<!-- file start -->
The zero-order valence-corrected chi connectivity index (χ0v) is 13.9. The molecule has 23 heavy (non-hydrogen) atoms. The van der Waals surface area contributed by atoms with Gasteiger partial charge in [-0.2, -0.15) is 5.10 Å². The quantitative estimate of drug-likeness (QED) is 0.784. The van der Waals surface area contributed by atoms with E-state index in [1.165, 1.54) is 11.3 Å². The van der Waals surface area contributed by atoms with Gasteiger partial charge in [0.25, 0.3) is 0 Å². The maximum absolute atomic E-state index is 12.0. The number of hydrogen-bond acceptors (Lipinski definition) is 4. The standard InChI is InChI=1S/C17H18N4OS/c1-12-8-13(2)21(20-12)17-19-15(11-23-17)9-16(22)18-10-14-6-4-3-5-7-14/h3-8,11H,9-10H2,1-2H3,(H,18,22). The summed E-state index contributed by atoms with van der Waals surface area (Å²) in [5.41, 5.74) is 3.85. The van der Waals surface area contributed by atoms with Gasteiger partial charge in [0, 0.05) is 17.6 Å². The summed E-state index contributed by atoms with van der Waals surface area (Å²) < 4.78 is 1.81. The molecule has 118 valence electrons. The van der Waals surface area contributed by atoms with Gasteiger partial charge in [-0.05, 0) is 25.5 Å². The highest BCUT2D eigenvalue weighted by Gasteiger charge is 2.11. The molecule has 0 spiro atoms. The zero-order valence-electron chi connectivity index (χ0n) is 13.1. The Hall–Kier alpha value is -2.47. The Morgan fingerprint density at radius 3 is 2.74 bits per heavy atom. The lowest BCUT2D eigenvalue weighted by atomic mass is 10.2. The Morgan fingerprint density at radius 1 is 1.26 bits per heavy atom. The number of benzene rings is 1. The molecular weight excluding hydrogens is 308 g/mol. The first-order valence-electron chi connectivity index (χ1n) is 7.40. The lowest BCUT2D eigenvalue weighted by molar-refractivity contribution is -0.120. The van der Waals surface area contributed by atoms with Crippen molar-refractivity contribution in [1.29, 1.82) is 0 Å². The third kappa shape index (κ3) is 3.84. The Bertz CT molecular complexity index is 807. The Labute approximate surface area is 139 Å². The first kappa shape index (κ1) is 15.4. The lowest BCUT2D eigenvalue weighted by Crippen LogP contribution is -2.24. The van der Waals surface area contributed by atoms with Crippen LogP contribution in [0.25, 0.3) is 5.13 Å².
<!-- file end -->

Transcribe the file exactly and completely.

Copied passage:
The zero-order valence-corrected chi connectivity index (χ0v) is 13.9. The molecule has 23 heavy (non-hydrogen) atoms. The van der Waals surface area contributed by atoms with Gasteiger partial charge in [-0.2, -0.15) is 5.10 Å². The quantitative estimate of drug-likeness (QED) is 0.784. The van der Waals surface area contributed by atoms with E-state index in [1.165, 1.54) is 11.3 Å². The van der Waals surface area contributed by atoms with Gasteiger partial charge in [0.25, 0.3) is 0 Å². The maximum absolute atomic E-state index is 12.0. The number of hydrogen-bond acceptors (Lipinski definition) is 4. The standard InChI is InChI=1S/C17H18N4OS/c1-12-8-13(2)21(20-12)17-19-15(11-23-17)9-16(22)18-10-14-6-4-3-5-7-14/h3-8,11H,9-10H2,1-2H3,(H,18,22). The summed E-state index contributed by atoms with van der Waals surface area (Å²) in [5.41, 5.74) is 3.85. The van der Waals surface area contributed by atoms with Gasteiger partial charge in [0, 0.05) is 17.6 Å². The summed E-state index contributed by atoms with van der Waals surface area (Å²) < 4.78 is 1.81. The molecule has 118 valence electrons. The van der Waals surface area contributed by atoms with Gasteiger partial charge in [-0.05, 0) is 25.5 Å². The highest BCUT2D eigenvalue weighted by Gasteiger charge is 2.11. The molecule has 0 spiro atoms. The zero-order valence-electron chi connectivity index (χ0n) is 13.1. The Hall–Kier alpha value is -2.47. The Morgan fingerprint density at radius 3 is 2.74 bits per heavy atom. The lowest BCUT2D eigenvalue weighted by atomic mass is 10.2. The Morgan fingerprint density at radius 1 is 1.26 bits per heavy atom. The number of benzene rings is 1. The molecular weight excluding hydrogens is 308 g/mol. The first-order valence-electron chi connectivity index (χ1n) is 7.40. The lowest BCUT2D eigenvalue weighted by molar-refractivity contribution is -0.120. The van der Waals surface area contributed by atoms with Crippen molar-refractivity contribution in [1.29, 1.82) is 0 Å². The third kappa shape index (κ3) is 3.84. The Bertz CT molecular complexity index is 807. The Labute approximate surface area is 139 Å². The first kappa shape index (κ1) is 15.4. The lowest BCUT2D eigenvalue weighted by Crippen LogP contribution is -2.24. The van der Waals surface area contributed by atoms with Crippen LogP contribution in [0.25, 0.3) is 5.13 Å².